Monday, April 20, 2009

Ten Years

Anniversaries are weird. Both good and bad – they are all weird. Not in a bad way but in the way they affect me. I almost always spend the entire day remembering where I was and what I was doing at this exact time. It all seems so fresh in my mind and heart.

Today is the anniversary of the Columbine High School shootings. I know the nation and even the world may be remembering this. There will be an article in the paper or a segment on the news reflecting back on what happened that day and how things have changed since.

Ten years ago today I was engaged to my husband, living in a fabulous apartment near downtown, and working at a wonderful office in Denver. I rarely thought about Columbine or the people there, even though I had graduated from there just a few years earlier. Then as a coworker came in from lunch she said that there was a shooting at a high school in Littleton. Imagine my surprise when she told me it was my typical, beige, suburban alma mater. I thought for sure it was some punk kid trying to be a “gangsta” or something. I certainly never imagined the horrors that would unfold.

My coworkers covered my duties so I could watch the news coverage in a small coffee room. I stood there in disbelief; numb as I watched SWAT teams swarm the building I spent so much time in. It had been remodeled and expanded after I graduated so I could not picture the scenarios that would unfold. All I could think about were the teachers I knew and the younger siblings of friends I thought might still be students. I quickly sent an email to one of the few friends I was still in touch with. She was stationed in South Korea and her youngest sister was a senior. I later found out that her sister was planning to work on a paper in the library but all the computers were being used. She instead headed to her other sister’s house and was leaving the front of the building as Brian and Dylan were entering the back. That makes me shudder even today.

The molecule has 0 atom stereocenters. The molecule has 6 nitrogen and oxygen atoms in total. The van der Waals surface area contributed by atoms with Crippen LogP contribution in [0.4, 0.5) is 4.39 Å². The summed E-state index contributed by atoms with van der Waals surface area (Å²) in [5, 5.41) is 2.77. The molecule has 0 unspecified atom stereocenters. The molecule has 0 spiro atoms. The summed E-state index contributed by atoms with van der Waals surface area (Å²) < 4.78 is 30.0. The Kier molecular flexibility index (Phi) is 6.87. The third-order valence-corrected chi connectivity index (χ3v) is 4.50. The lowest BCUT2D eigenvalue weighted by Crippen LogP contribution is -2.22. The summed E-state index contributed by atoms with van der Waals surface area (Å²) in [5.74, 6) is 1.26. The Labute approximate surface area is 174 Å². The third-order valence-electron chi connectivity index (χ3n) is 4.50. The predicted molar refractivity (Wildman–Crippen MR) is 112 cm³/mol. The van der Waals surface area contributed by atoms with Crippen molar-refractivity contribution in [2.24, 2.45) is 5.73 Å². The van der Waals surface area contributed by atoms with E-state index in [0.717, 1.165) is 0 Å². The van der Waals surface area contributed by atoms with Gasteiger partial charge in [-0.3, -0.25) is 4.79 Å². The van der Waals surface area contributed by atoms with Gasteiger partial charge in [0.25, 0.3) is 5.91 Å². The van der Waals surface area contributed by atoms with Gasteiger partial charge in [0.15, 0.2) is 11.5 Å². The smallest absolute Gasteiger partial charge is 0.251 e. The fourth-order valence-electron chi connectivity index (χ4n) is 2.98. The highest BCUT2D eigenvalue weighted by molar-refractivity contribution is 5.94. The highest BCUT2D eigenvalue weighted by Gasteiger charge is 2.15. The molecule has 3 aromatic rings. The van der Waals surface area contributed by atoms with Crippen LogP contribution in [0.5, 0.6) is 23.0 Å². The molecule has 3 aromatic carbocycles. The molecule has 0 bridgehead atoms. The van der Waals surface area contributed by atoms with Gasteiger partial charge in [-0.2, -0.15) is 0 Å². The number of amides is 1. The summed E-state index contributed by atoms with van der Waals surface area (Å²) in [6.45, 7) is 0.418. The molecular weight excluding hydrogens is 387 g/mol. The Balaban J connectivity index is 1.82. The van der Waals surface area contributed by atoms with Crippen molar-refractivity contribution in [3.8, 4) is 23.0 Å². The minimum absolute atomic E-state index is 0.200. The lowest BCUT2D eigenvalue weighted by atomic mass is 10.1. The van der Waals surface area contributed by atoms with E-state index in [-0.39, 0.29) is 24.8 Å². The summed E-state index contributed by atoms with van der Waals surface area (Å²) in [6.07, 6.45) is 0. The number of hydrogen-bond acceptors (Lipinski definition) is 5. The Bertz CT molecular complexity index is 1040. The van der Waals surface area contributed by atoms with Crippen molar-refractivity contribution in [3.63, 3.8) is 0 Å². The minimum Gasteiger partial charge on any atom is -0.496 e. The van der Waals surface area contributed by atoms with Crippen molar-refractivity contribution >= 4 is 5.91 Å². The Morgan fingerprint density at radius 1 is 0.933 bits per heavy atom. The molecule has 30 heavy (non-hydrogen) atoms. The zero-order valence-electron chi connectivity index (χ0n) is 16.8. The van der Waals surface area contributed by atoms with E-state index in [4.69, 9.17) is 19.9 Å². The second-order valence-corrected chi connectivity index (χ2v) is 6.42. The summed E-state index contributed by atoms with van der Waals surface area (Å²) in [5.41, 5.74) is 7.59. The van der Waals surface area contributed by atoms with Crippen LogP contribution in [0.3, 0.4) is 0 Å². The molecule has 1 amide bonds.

As the details poured out and names were released I racked my brain trying to remember if the names were familiar. Then they said that a teacher was killed. Dave Sanders. Coach. He was a good man and a good teacher. I had him one semester. One of his daughters was a friend of mine. I ached for her. I saw my old theatre teacher breaking down in a student's arms and wished I was there for her too. I worried about another friend’s sister and saw her that evening on the coverage of a candlelight vigil held at my old church. That is when I first broke down and I sobbed myself to sleep.

Now ten years later I look at the clock and think about how it was just an average day. It was sunny and cool. All of those normal everyday things were happening. And in an instant that all changed. Not just for me or my high school, but for all schools in our country and so many countless people across the world.

The students graduating from high school this year were in the 2nd grade when the shooting happened. Chances are they do not remember it. They have never known a school without locked doors, closed-circuit cameras, police on campus, and lockdown drills. Their sociology books have always covered Columbine. The memorial wall always a part of their landscape.

Now as a parent I have fears my parents never had. The idea of a child planning an attack like those at Columbine, Jonesboro, and others were incomprehensible. The generation before mine sent their kids to school trusting they were safe. Their biggest worries were that their child may smoke behind the gym or skip geometry. Parents of students today send their kids to school praying the bully intervention and security measures are enough to keep their kids safe for one more day. Our hearts lurch whenever a lockdown is put into place.

I am not sure how I am going to spend the day today. Remembering. Praying. Perhaps I will venture down to Littleton. Check out the Memorial. Bring some flowers. Or just stay home and thank God for the blessings he has given me, if only for today.

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